Uganda: Prison Authorities Oppose Death Penalty
The Uganda Prisons Services (UPS) has opposed the death penalty, saying the purpose of prisons is to rehabilitate wrong-doers, and not kill them.
"We are challenging the issue of death penalty," UPS spokesperson, Frank Baine said at the Uganda Human Rights Commission two-day Forum to promote the rights of detainees held at Imperial Royale Hotel that started Wednesday.
Baine said prisons are for rehabilitating and not hanging prisoners. "Our mandate is to have safe custody which is humane. We reform and re-integrate, not hanging."
"Prisoners are part of our family. By the time you hang, it is like you are hanging your own," he said.
The UPS spokesman said hanging prisoners traumatizes both staff and inmates and he pointed out that although death penalty is a constitutional matter, they are advocating for its change.
Currently there are 473 people on death row.
The interface that ends today is also intended to popularize the Prevention and Prohibition of Torture Act, 2012.
In his presentation on the "Condition of inmates in prisons: Achievements, challenges and recommendations" the Commissioner Custodial Services of UPS, Augustine Obura revealed that there are 242 prisoners on life imprisonment.
Another 10 are serving imprisonment for life, 266 between 20 to 30 years, 19 serving between 31 to 40 years, 24 between 41 to 50 years, one serving between 51 to 60 years and three prisoners serving between 61 to 70 years.
He cited specific instances of human rights violations arising from lack of basic provisions such as high prison congestion, prisons not complying with recommended standards, high remand population, dilapidated prisons, and more.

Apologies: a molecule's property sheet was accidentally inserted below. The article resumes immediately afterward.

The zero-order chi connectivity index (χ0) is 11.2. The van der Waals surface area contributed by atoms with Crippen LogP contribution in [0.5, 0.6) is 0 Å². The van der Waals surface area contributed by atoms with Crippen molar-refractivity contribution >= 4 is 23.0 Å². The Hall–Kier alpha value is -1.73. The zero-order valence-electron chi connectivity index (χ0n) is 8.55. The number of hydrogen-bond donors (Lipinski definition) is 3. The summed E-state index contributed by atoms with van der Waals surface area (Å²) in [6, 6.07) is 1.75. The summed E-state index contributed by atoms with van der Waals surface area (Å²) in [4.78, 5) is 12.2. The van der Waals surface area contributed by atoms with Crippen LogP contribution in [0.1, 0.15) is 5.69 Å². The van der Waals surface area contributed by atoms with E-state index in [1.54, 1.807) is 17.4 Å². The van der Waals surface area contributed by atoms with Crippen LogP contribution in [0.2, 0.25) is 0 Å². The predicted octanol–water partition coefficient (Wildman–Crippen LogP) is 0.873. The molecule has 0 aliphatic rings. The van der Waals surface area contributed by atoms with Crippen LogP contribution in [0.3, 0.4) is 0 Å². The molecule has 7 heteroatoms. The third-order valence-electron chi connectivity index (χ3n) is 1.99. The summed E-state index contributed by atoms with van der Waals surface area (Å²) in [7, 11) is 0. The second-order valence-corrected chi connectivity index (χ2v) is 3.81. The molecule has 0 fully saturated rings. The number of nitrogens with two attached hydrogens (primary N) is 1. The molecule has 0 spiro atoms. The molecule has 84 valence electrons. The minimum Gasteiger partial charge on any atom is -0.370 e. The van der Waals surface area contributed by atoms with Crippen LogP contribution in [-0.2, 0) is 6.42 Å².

Obura revealed that 154 out of 226 prison units still use the bucket system, where prisoners merely use buckets to ease themselves.
He urged the judiciary to introduce judicial parole, a system where a prisoner who is remaining with a certain period of his sentence is released on condition of good discipline.
He revealed that a prisons client charter was being formulated and once completed, it would inform the public of the obligations of the Uganda Prisons Services towards them and would also make the body accountable to the public so as to reduce incidences of human rights violations.
The Director Monitoring and Inspections UHRC, Roselyn Karugonjo, Segawa gave an overview of the commission findings in places of detention in Uganda.
She urged UPS, ministry of internal affairs, Uganda Police Force and the director of public prosecution (DPP) to urgently release suspects being detained without files or charges.
However, the DPP Richard Butera wanted to know where this occurs.
Among the findings Karugonjo pointed out was that suspects in military detention facilities take months before being brought to court.
Army Spokesman, Col. Felix Kulayigye said the number of inmates in military detention centres had reduced following a Constitutional Court Ruling that stopped them from trying non-combatants.